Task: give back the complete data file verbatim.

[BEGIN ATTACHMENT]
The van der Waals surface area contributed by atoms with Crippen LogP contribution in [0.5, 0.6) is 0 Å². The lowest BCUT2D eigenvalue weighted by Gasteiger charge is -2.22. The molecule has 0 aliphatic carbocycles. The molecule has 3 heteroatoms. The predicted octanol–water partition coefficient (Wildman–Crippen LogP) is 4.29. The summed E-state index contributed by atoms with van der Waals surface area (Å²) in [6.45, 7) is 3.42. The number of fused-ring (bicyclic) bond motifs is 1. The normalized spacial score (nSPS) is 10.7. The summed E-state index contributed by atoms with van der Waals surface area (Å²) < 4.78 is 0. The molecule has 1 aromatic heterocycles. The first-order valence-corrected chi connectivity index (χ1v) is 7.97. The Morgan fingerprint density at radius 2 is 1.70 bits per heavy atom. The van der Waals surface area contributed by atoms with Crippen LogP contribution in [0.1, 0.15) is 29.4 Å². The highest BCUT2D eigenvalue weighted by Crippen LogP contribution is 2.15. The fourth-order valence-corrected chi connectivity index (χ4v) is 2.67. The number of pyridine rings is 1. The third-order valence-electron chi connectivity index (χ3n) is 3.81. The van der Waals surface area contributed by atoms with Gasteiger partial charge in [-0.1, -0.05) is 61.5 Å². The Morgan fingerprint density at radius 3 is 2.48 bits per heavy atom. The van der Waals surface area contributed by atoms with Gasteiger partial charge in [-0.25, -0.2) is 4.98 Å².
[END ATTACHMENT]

The van der Waals surface area contributed by atoms with Crippen LogP contribution in [0.5, 0.6) is 0 Å². The lowest BCUT2D eigenvalue weighted by Gasteiger charge is -2.22. The molecule has 0 aliphatic carbocycles. The molecule has 3 heteroatoms. The predicted octanol–water partition coefficient (Wildman–Crippen LogP) is 4.29. The summed E-state index contributed by atoms with van der Waals surface area (Å²) in [6.45, 7) is 3.42. The number of fused-ring (bicyclic) bond motifs is 1. The normalized spacial score (nSPS) is 10.7. The summed E-state index contributed by atoms with van der Waals surface area (Å²) < 4.78 is 0. The molecule has 1 aromatic heterocycles. The first-order valence-corrected chi connectivity index (χ1v) is 7.97. The Morgan fingerprint density at radius 2 is 1.70 bits per heavy atom. The van der Waals surface area contributed by atoms with Crippen LogP contribution in [0.1, 0.15) is 29.4 Å². The highest BCUT2D eigenvalue weighted by Crippen LogP contribution is 2.15. The fourth-order valence-corrected chi connectivity index (χ4v) is 2.67. The number of pyridine rings is 1. The third-order valence-electron chi connectivity index (χ3n) is 3.81. The van der Waals surface area contributed by atoms with Gasteiger partial charge in [-0.1, -0.05) is 61.5 Å². The Morgan fingerprint density at radius 3 is 2.48 bits per heavy atom. The van der Waals surface area contributed by atoms with Gasteiger partial charge in [-0.25, -0.2) is 4.98 Å².